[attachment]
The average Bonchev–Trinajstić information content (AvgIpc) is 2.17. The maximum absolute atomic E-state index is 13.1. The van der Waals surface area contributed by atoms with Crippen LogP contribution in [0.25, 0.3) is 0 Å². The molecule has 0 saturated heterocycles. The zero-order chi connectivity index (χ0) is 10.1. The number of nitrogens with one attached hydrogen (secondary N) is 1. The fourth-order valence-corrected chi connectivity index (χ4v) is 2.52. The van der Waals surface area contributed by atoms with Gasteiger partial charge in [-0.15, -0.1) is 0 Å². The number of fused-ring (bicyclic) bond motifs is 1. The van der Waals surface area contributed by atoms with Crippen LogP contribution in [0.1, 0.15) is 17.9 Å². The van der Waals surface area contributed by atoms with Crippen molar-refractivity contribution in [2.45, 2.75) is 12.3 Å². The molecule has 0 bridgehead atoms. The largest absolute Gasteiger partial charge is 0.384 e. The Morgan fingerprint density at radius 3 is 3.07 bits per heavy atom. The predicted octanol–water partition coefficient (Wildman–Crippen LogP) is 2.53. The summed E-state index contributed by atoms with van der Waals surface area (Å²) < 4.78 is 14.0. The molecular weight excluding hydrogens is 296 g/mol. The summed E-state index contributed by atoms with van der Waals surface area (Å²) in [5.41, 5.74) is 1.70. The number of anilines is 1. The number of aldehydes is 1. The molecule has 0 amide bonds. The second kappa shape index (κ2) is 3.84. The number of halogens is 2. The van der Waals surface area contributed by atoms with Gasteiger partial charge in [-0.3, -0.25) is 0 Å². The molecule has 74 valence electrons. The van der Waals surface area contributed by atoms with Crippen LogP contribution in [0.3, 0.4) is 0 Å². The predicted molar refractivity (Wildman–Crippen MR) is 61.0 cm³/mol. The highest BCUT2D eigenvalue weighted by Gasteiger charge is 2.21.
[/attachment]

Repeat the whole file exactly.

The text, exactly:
The average Bonchev–Trinajstić information content (AvgIpc) is 2.17. The maximum absolute atomic E-state index is 13.1. The van der Waals surface area contributed by atoms with Crippen LogP contribution in [0.25, 0.3) is 0 Å². The molecule has 0 saturated heterocycles. The zero-order chi connectivity index (χ0) is 10.1. The number of nitrogens with one attached hydrogen (secondary N) is 1. The fourth-order valence-corrected chi connectivity index (χ4v) is 2.52. The van der Waals surface area contributed by atoms with Gasteiger partial charge in [-0.15, -0.1) is 0 Å². The number of fused-ring (bicyclic) bond motifs is 1. The van der Waals surface area contributed by atoms with Crippen LogP contribution in [0.1, 0.15) is 17.9 Å². The van der Waals surface area contributed by atoms with Crippen molar-refractivity contribution in [2.45, 2.75) is 12.3 Å². The molecule has 0 bridgehead atoms. The largest absolute Gasteiger partial charge is 0.384 e. The Morgan fingerprint density at radius 3 is 3.07 bits per heavy atom. The predicted octanol–water partition coefficient (Wildman–Crippen LogP) is 2.53. The summed E-state index contributed by atoms with van der Waals surface area (Å²) < 4.78 is 14.0. The molecular weight excluding hydrogens is 296 g/mol. The summed E-state index contributed by atoms with van der Waals surface area (Å²) in [5.41, 5.74) is 1.70. The number of anilines is 1. The number of aldehydes is 1. The molecule has 0 amide bonds. The second kappa shape index (κ2) is 3.84. The number of halogens is 2. The van der Waals surface area contributed by atoms with Gasteiger partial charge in [-0.3, -0.25) is 0 Å². The molecule has 74 valence electrons. The van der Waals surface area contributed by atoms with Crippen LogP contribution in [0.3, 0.4) is 0 Å². The predicted molar refractivity (Wildman–Crippen MR) is 61.0 cm³/mol. The highest BCUT2D eigenvalue weighted by Gasteiger charge is 2.21.